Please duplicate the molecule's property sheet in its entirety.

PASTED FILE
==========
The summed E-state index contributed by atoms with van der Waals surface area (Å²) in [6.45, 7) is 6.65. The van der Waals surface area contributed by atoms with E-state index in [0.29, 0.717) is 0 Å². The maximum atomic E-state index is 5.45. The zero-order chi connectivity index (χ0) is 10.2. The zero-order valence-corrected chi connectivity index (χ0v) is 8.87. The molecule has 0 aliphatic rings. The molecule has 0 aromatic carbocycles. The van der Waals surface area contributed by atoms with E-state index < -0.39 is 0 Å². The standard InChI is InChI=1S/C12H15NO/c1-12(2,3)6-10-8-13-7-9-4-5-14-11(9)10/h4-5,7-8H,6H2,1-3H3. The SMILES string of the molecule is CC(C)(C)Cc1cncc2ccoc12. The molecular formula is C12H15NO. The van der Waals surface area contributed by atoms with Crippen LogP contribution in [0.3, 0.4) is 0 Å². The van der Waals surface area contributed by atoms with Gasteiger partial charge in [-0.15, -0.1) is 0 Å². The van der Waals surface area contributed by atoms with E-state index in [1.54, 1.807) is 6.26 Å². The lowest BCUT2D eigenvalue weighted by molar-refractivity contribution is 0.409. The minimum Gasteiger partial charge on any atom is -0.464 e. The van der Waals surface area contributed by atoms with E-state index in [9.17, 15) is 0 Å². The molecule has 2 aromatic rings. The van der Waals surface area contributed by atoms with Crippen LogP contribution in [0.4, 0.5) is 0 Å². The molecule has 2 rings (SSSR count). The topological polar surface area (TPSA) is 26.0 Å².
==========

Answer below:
The summed E-state index contributed by atoms with van der Waals surface area (Å²) in [6.45, 7) is 6.65. The van der Waals surface area contributed by atoms with E-state index in [0.29, 0.717) is 0 Å². The maximum atomic E-state index is 5.45. The zero-order chi connectivity index (χ0) is 10.2. The zero-order valence-corrected chi connectivity index (χ0v) is 8.87. The molecule has 0 aliphatic rings. The molecule has 0 aromatic carbocycles. The van der Waals surface area contributed by atoms with E-state index < -0.39 is 0 Å². The standard InChI is InChI=1S/C12H15NO/c1-12(2,3)6-10-8-13-7-9-4-5-14-11(9)10/h4-5,7-8H,6H2,1-3H3. The SMILES string of the molecule is CC(C)(C)Cc1cncc2ccoc12. The molecular formula is C12H15NO. The van der Waals surface area contributed by atoms with Crippen LogP contribution in [0.3, 0.4) is 0 Å². The van der Waals surface area contributed by atoms with Gasteiger partial charge in [-0.15, -0.1) is 0 Å². The van der Waals surface area contributed by atoms with E-state index in [1.54, 1.807) is 6.26 Å². The lowest BCUT2D eigenvalue weighted by molar-refractivity contribution is 0.409. The minimum Gasteiger partial charge on any atom is -0.464 e. The van der Waals surface area contributed by atoms with E-state index in [9.17, 15) is 0 Å². The molecule has 2 aromatic rings. The van der Waals surface area contributed by atoms with Crippen LogP contribution in [0.4, 0.5) is 0 Å². The molecule has 2 rings (SSSR count). The topological polar surface area (TPSA) is 26.0 Å².